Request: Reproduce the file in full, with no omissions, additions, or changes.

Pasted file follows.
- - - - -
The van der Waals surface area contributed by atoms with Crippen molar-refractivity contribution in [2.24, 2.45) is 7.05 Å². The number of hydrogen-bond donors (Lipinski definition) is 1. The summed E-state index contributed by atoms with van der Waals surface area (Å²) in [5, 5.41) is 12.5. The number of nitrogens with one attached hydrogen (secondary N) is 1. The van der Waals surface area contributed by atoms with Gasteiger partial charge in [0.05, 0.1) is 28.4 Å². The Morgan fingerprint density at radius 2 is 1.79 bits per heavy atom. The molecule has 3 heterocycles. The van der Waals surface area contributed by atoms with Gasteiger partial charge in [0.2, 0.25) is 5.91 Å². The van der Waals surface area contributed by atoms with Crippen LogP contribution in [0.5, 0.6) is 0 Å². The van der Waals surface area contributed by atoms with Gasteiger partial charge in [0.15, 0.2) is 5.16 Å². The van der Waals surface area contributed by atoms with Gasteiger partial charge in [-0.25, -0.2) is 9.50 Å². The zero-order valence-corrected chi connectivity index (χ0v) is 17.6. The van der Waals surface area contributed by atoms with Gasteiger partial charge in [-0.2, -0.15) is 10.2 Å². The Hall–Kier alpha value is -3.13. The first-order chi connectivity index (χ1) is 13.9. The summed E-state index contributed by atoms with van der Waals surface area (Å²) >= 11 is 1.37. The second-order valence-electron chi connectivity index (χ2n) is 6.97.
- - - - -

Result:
The van der Waals surface area contributed by atoms with Crippen molar-refractivity contribution in [2.24, 2.45) is 7.05 Å². The number of hydrogen-bond donors (Lipinski definition) is 1. The summed E-state index contributed by atoms with van der Waals surface area (Å²) in [5, 5.41) is 12.5. The number of nitrogens with one attached hydrogen (secondary N) is 1. The van der Waals surface area contributed by atoms with Gasteiger partial charge in [0.05, 0.1) is 28.4 Å². The Morgan fingerprint density at radius 2 is 1.79 bits per heavy atom. The molecule has 3 heterocycles. The van der Waals surface area contributed by atoms with Gasteiger partial charge in [0.2, 0.25) is 5.91 Å². The van der Waals surface area contributed by atoms with Crippen LogP contribution in [0.5, 0.6) is 0 Å². The van der Waals surface area contributed by atoms with Gasteiger partial charge in [0.15, 0.2) is 5.16 Å². The van der Waals surface area contributed by atoms with Gasteiger partial charge in [-0.25, -0.2) is 9.50 Å². The zero-order valence-corrected chi connectivity index (χ0v) is 17.6. The van der Waals surface area contributed by atoms with Gasteiger partial charge in [-0.2, -0.15) is 10.2 Å². The Hall–Kier alpha value is -3.13. The first-order chi connectivity index (χ1) is 13.9. The summed E-state index contributed by atoms with van der Waals surface area (Å²) >= 11 is 1.37. The second-order valence-electron chi connectivity index (χ2n) is 6.97.